This brings us to a fundamental pillar of youth choice: youth must lead the work. They are the ones to choose when they are ready to begin specific services, what issues they want to work on first (or at all), and who they want to be involved in their journey. This last point can be most clearly seen in family and natural supports work, where young people decide for themselves who counts as family and who does not, regardless of biological ties. It is highly likely that youth will want to work on one challenge, or with one support, a time, building their skills and resilience over time to tackle larger challenges. This process will need to take place within a context of safety and support for the youth.
Limits to Youth Choice
One huge caveat here is the fact that there are limits to youth choice, as there are for everyone else making choices. It’s important to not mistake choices with desires or wishes; just because a youth wants something does not mean they will automatically get it. Choices have to be curbed to realistic and attainable options. For example, a young person’s “choice” to live in their own apartment without roommates in the most expensive area in town is likely not an attainable option. Instead, one might encourage them to consider living with roommates or expanding their search to more affordable neighbourhoods. The essential part is that they are still involved in making the choices, as long as such choices are appropriate for them to make.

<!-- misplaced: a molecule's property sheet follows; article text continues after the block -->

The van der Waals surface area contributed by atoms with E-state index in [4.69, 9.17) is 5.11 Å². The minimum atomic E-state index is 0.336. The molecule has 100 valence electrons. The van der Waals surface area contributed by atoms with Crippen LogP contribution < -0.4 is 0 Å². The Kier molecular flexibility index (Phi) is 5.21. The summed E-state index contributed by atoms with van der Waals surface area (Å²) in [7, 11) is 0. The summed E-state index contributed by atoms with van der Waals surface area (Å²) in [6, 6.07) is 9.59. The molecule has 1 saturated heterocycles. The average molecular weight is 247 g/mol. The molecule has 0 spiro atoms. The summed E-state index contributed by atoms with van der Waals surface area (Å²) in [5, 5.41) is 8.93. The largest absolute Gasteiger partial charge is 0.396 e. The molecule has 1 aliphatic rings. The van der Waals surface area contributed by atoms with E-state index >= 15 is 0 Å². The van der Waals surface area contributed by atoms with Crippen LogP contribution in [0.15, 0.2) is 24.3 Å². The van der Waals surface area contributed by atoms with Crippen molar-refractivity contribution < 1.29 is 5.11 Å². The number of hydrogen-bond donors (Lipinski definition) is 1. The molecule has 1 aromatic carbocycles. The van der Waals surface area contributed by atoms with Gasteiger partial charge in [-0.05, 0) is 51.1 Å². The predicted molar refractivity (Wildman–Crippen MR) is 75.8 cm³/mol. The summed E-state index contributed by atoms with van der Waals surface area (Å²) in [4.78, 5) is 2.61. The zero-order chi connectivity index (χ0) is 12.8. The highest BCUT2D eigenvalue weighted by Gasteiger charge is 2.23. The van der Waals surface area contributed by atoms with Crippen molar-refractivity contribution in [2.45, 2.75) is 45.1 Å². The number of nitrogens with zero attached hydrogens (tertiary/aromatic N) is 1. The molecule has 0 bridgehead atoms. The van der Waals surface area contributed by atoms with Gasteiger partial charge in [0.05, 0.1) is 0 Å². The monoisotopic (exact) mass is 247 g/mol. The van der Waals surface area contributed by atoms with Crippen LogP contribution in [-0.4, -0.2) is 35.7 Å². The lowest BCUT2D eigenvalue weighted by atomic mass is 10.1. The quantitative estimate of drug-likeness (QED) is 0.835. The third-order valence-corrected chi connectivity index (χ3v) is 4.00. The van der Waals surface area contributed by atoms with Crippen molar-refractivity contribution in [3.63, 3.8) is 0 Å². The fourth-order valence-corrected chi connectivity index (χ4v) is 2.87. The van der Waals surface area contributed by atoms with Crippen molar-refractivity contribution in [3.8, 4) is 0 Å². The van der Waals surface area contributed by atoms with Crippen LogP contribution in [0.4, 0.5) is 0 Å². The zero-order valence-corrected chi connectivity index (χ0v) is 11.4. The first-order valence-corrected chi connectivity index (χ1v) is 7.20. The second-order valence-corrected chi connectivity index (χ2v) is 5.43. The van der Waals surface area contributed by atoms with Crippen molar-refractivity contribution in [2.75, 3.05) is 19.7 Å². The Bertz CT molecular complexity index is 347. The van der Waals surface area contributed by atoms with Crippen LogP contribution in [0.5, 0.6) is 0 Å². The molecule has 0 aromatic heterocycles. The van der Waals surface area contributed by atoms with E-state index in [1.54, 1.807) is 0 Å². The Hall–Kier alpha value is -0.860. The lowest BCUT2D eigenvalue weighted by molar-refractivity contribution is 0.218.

Appropriateness is one of the limits to choice that are common among the youth population; factors like age, stage of development, and any potential delays must be considered. While we say “youth,” the reality is that there is quite an age gap between young teenagers and early twenty-somethings. What’s appropriate for a young teen may not be the same as what’s appropriate for a young adult; as young people age and mature, they should be encouraged to take on more of their own decisions. Every individual matures in different ways, so there are no set rules for choice related to age.
Limits related to potential developmental or cognitive delays are trickier to pin down, but are so important to think about – even though a youth might be a certain age, their cognitive abilities may be different than their peers. This certainly will impact the types of choices that young people can make. However, care must still be taken to ensure that youth are involved in decision-making in their own lives.
How Can Youth Choice Be Implemented Practically and Effectively?